The issue is one of efficacy: the capacity to produce an effect. If two possible drugs were on the market to treat a disease and one has a 25% success rate and the other a 90% success rate, would it make sense to prefer one over the other? Yes, of course, one is clearly more effective (higher efficacy).
Guns also have a high efficacy. That's why people feel so strongly about having them as a tool for self-defense--they work really well for the purpose. But, it works the same in reverse. They are also very effective at killing. Look at mortality rates for different methods of suicides for instance and guns are up there at the top. Treating guns the same as all other tools and weapons is quite simply stupid. It'd be no different then a doctor saying both of those drugs, previously mentioned, are exactly the same.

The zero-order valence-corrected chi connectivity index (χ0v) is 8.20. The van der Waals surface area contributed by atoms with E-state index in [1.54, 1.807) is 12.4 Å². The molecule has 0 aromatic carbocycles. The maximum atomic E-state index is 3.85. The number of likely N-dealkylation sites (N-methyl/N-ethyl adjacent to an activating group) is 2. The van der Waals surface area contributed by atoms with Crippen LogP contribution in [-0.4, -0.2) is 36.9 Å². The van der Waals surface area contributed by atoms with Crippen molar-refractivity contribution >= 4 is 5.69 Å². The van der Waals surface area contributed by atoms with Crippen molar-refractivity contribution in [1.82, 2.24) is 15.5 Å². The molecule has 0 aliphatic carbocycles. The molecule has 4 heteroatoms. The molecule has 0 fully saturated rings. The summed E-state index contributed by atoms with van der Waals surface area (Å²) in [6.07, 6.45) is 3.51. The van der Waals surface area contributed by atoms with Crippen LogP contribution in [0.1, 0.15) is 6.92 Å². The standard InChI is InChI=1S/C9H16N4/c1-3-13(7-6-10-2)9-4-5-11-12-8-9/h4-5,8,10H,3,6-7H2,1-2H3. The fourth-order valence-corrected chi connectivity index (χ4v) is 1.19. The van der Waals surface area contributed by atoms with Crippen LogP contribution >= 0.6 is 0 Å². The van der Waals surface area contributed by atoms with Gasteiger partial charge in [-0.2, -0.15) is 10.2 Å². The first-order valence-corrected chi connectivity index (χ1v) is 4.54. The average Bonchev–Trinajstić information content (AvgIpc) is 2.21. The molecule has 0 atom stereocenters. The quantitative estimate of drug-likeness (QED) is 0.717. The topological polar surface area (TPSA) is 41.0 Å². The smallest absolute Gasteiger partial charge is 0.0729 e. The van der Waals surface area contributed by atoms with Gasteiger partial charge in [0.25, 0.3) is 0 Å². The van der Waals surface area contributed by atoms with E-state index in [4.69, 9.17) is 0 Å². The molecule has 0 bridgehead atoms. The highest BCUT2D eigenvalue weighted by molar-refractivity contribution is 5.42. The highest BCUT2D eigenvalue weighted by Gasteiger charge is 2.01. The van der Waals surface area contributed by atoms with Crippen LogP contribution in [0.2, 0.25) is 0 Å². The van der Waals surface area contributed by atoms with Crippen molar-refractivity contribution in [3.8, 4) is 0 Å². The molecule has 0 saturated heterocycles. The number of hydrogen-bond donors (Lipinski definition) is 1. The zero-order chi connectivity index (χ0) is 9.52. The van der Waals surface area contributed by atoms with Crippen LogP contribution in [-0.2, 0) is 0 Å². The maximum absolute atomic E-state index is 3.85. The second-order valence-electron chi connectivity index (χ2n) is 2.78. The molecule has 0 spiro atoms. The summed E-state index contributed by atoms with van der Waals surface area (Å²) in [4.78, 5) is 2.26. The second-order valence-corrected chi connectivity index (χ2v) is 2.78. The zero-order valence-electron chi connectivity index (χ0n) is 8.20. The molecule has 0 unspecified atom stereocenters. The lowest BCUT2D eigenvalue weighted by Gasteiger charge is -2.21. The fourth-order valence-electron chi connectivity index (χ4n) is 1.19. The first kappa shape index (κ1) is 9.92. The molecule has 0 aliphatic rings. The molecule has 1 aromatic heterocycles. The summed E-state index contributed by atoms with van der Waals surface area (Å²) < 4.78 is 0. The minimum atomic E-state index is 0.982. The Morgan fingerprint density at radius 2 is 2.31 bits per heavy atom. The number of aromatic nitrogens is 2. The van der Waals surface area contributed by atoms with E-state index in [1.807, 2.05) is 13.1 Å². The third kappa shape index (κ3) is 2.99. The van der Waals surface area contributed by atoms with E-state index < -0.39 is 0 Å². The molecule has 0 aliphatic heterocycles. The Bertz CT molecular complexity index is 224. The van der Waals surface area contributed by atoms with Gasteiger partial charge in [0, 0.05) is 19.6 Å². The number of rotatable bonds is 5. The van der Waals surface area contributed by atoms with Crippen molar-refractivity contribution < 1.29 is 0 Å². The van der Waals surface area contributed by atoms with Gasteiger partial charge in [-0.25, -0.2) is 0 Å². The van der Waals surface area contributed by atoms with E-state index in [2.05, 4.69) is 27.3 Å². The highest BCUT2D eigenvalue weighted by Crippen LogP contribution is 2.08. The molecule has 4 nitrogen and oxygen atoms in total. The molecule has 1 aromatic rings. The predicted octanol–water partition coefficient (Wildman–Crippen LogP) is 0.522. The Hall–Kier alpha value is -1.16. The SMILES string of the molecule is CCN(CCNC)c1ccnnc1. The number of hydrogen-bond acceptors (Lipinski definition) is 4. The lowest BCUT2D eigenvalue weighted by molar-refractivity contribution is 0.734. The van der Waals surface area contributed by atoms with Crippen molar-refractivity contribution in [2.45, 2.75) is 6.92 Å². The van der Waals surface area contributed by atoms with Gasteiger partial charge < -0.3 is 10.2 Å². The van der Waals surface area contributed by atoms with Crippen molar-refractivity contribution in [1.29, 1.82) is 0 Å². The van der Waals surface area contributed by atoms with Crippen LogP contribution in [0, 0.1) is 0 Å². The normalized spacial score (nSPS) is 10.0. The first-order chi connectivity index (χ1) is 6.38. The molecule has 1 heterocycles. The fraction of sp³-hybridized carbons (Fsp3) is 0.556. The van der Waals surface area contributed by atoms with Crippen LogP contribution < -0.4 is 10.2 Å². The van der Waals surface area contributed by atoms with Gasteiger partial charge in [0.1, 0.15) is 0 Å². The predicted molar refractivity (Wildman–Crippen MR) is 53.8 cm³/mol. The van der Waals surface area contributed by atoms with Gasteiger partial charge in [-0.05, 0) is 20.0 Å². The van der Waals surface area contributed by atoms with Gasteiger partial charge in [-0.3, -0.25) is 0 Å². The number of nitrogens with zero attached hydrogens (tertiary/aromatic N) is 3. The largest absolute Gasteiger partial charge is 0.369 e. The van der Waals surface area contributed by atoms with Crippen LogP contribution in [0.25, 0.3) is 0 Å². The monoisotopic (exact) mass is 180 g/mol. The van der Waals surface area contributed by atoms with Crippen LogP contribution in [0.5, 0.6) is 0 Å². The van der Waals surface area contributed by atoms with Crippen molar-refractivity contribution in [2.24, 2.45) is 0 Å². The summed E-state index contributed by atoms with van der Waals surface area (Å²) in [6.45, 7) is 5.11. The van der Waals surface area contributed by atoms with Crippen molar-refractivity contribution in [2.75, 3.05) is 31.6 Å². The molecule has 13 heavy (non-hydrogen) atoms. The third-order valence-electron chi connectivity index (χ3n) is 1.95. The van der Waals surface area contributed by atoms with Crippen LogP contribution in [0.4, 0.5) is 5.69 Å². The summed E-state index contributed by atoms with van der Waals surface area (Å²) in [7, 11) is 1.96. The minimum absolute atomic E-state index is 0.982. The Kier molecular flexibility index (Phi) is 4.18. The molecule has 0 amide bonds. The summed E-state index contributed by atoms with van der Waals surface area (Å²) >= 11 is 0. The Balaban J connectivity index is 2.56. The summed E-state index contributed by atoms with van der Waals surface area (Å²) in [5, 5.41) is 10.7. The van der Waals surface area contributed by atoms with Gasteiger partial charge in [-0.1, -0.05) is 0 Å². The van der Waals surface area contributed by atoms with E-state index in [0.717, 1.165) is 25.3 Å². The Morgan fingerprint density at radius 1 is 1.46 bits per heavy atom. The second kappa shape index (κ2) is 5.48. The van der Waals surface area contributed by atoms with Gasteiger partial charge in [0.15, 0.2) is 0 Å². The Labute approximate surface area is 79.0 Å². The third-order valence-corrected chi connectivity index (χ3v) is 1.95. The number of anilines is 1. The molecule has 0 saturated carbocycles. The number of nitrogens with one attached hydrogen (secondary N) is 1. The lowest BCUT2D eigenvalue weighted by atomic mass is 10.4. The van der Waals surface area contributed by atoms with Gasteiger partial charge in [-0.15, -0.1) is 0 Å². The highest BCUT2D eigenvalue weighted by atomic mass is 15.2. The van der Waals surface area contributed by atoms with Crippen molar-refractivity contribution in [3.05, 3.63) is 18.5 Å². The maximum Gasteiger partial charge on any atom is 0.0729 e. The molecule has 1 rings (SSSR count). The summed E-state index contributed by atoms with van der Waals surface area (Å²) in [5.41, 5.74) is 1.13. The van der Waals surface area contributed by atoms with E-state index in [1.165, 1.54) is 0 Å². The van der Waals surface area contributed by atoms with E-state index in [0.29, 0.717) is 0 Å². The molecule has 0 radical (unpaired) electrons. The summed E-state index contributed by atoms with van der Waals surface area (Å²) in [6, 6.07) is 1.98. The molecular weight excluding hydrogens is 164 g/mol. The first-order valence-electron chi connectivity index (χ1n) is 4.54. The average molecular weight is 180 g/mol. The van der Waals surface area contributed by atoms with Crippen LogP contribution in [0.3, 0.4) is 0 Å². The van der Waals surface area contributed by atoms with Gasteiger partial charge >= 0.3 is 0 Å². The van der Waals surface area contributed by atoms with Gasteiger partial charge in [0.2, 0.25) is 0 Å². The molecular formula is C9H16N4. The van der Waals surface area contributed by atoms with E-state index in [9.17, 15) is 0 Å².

It makes sense to treat weapons/devices/tools which are particularly dangerous differently and we do it all the time. It takes much more training and licensing to drive a semi truck versus a car, for instance. And then again it takes even more if you transport flammable/hazardous materials. That makes sense doesn't it?
That is the theory behind bans on assault weapons and large magazines. Both of those items have a higher efficacy when it comes to slaughtering fleshy creatures.